Victoria’s private school principals are poaching staff from public schools and widening the inequity gap between the two sectors, the nation’s peak teachers’ union says.
The Australian Education Union’s Victoria branch president, Meredith Peace, called the reports “extremely concerning”, adding this practice has exacerbated the already serious staffing challenges faced by the state’s public schools.
“These reports are causing considerable stress and workload for principals and put at risk the right of every child to have a qualified teacher in their classroom, and/or to access certain parts of the curriculum,” Peace said.
“What we are seeing here highlights the current inequity that exists between public and private schools.”
Peace pointed to data showing Victoria’s public schools are only funded to 90% of the federally determined resource standard, whilst the majority of private and catholic schools are already at or in excess of 100%.
“This means public schools are not operating on a level playing field and students are missing out on aspects of the education they are entitled to, thus diminishing their educational opportunities,” she said.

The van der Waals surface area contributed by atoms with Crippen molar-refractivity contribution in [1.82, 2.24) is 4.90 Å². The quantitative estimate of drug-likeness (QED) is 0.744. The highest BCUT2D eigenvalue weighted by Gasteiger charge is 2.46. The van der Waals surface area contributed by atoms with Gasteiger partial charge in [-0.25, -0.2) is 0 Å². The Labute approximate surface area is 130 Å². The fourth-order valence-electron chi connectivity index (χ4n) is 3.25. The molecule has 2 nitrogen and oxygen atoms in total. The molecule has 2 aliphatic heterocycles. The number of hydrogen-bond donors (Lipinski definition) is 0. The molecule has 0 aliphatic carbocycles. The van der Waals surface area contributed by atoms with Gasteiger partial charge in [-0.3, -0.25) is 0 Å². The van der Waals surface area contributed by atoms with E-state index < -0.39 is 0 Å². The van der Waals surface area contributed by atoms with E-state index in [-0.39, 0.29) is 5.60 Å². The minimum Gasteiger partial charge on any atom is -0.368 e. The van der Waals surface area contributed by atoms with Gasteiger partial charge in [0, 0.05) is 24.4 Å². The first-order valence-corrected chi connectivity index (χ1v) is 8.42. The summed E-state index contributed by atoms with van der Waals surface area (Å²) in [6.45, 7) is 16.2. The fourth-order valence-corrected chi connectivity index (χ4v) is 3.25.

“It should therefore come as no surprise that private schools are able to use their abundant resources to offer financial incentives and opportunities, that public schools have no capacity to match.”
In light of the state’s teacher shortages, the AEU’s Victoria branch has released a 10-year plan for staffing in public education, with recommendations for the Victorian Government to attract and retain teachers.
The plan calls for the retention payments for existing staff; government-funded studentships providing cost-of-living financial support; funded job placements for pre-service teachers during their study; and further workload reductions.
“Victoria’s public school teachers are amongst the most dedicated professionals who go above and beyond to meet students’ needs,” Peace said.
“However, ever-increasing workloads, increasingly complex and challenging work, administration and accountability, and a lack of support are forcing them out of the profession. The Victorian Government must respond to these challenges with the urgency they demand.”
The original version of this article appeared as a media release from the Australian Education Union’s Victorian branch.